A new covert military team has been set up by top U.S. military commanders in the Middle East to hunt down Usama bin Laden, Saddam Hussein and other wanted fugitives in the war on terror, Fox News confirmed Friday.
The classified team, which was first reported in The New York Times on Friday, is called "Task Force 121," and is a combination of Task Force 5 from Afghanistan and Task Force 20 in Iraq under one command. The goal is to streamline how U.S. forces are using information about "high-value targets" and to launch attacks against them.
Operations to root out Al Qaeda's top leaders in Afghanistan and the deposed Iraqi dictator will continue "24-7," one senior official told Fox News, but the combination of assets under one command umbrella provides a flexibility that was not available to commanders before. Operations could continue simultaneously in both countries with the force split, or a variety of task force assets may be allocated to Iraq or Afghanistan as intelligence points up an immediate need.
"This allows us to take advantage of events as they happen," another senior official told Fox News on Friday. "This structure eliminates a number of elements from the chain of command and coordination."
Task Force 121 will have fewer restrictions than those imposed on the other task forces and will have the benefit of using a combination of special operations and conventional ground forces and better intelligence from the CIA about "high-value targets." The team also will not be bound to the conventional borders the U.S. military is operating within in Iraq and Afghanistan.
Pentagon officials remain confident that Saddam is alive and is personally directing, or at least inspiring, the resistance being felt by coalition forces.
"We have not got Saddam Hussein yet. We will get him," Defense Secretary Donald Rumsfeld said on "Fox News Sunday." "And I suspect he's still in the country. And I suspect he's having a great deal of difficulty operating. And we'll eventually find him."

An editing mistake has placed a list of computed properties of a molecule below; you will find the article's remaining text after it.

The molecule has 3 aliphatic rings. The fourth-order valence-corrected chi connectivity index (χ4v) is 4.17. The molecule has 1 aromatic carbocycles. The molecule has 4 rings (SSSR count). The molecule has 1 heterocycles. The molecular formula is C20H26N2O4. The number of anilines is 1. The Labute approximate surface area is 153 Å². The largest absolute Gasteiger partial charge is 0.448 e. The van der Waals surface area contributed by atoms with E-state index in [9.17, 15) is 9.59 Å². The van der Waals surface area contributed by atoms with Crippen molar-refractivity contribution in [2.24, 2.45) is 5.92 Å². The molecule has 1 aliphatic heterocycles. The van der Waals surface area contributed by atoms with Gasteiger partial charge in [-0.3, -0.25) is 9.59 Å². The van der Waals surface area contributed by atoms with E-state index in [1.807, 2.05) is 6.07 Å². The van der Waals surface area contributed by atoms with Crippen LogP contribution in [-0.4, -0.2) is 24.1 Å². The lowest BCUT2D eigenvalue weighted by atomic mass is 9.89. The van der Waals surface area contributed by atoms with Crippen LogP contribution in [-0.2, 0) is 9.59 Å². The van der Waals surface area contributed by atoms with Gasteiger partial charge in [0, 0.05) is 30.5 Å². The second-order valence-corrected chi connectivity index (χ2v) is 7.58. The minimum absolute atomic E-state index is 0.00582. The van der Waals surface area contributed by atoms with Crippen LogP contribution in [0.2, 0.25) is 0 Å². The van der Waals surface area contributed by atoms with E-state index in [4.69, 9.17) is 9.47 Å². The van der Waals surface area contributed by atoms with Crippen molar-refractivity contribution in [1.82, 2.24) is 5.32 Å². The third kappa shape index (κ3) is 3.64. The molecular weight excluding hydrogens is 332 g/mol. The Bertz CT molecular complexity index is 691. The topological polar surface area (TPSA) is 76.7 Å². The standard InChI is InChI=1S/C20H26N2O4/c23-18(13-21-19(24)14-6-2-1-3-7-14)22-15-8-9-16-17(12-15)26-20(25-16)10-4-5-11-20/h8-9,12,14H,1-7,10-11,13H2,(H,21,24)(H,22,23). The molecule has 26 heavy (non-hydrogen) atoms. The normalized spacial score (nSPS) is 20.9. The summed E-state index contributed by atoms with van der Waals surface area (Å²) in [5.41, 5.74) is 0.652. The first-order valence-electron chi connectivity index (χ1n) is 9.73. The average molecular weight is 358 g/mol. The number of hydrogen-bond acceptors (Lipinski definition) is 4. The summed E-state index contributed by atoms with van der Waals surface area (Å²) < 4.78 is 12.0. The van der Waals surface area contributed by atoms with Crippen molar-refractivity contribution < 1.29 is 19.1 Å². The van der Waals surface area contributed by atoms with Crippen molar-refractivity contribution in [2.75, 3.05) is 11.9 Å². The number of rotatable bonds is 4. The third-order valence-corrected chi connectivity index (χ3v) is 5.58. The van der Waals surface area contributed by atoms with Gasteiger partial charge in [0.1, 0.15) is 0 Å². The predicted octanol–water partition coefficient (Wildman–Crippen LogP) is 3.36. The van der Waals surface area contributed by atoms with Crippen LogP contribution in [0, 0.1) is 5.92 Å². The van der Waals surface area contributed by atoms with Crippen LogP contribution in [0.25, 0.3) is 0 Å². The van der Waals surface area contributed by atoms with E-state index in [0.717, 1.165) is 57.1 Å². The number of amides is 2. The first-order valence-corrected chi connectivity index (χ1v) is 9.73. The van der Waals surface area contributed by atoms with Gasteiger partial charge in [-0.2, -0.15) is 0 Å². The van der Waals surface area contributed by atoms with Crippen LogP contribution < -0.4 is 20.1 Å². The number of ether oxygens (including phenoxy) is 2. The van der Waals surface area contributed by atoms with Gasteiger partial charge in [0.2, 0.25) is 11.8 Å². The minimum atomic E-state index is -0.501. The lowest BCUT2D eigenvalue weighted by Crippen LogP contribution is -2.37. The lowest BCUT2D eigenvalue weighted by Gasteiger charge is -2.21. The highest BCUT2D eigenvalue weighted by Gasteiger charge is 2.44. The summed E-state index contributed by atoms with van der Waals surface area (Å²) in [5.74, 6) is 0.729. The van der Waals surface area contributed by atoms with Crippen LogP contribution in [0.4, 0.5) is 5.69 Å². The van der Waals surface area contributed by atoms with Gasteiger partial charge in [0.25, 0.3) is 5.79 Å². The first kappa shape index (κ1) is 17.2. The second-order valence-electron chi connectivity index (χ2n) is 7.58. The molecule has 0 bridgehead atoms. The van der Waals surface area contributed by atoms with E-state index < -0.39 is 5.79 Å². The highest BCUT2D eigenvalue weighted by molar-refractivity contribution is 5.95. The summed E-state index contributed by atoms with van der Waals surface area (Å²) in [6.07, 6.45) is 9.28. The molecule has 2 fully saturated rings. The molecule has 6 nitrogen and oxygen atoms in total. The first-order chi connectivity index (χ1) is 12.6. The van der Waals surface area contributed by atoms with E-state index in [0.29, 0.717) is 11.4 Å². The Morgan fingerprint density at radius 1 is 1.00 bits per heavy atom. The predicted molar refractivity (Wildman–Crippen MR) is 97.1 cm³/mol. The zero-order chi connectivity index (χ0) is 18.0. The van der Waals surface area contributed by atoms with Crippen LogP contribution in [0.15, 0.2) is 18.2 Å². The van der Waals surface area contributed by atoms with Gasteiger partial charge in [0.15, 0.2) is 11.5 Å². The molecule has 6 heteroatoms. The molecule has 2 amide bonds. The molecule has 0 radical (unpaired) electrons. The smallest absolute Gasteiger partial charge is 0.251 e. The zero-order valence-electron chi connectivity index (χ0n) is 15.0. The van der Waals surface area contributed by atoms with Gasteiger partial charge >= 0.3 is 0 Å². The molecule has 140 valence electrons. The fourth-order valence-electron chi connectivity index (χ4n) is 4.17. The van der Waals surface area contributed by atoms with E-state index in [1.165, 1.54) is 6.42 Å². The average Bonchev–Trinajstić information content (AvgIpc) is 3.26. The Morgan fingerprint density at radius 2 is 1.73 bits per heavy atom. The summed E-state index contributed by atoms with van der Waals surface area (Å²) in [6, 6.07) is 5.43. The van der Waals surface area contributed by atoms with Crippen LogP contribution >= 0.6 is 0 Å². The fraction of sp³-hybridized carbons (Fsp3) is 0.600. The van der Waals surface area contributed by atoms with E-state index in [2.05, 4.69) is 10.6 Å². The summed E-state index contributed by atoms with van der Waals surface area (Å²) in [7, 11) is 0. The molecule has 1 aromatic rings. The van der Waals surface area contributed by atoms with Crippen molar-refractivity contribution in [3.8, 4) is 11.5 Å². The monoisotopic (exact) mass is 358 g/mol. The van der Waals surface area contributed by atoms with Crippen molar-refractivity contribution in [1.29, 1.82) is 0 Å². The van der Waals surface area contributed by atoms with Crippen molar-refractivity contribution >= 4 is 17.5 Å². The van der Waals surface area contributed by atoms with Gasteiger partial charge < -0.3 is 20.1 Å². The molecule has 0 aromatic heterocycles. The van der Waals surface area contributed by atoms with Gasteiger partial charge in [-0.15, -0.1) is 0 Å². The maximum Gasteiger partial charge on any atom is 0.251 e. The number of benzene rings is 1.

Asked by Fox News if he thought Saddam and bin Laden will actually be caught, Rep. Robert Andrews, D-N.J., a member of the House Homeland Security team, said: "Yes they are, the question is when, not if ... I'm all for this task force and I think it's very important to get this job done."
Gen. John P. Abizaid, who commands all American forces in the strategic crescent from the Red Sea to the Indian Ocean, decided over the summer to disband Force 5 and Task Force 20, officials told the Times.
Task Force 121 was create for several reasons, officials said, including the fact that the Bush administration wants to stress that the war against Al Qaeda in Afghanistan has not been neglected during the U.S. occupation of Iraq and that capturing bin Laden — dead or alive — is still of paramount importance.
Administration officials also are reportedly becoming increasingly frustrated that Saddam has not yet been nabbed. They believe that once he's out of the picture, most of the attacks being launched on a daily basis — against the coalition and the Iraqis helping them in reconstruction efforts — will stop.
While it is unclear whether President Bush, or the newly-formed Iraq Stabilization Group at the National Security Council, were directly involved in the decision to create Task Force 121, the Times reported, senior administration members have said in the last two months that capturing or killing Saddam would change the dynamic of the American occupation.
Fox News' Bret Baier, Greg Kelly, and Ian McCaleb contributed to this report.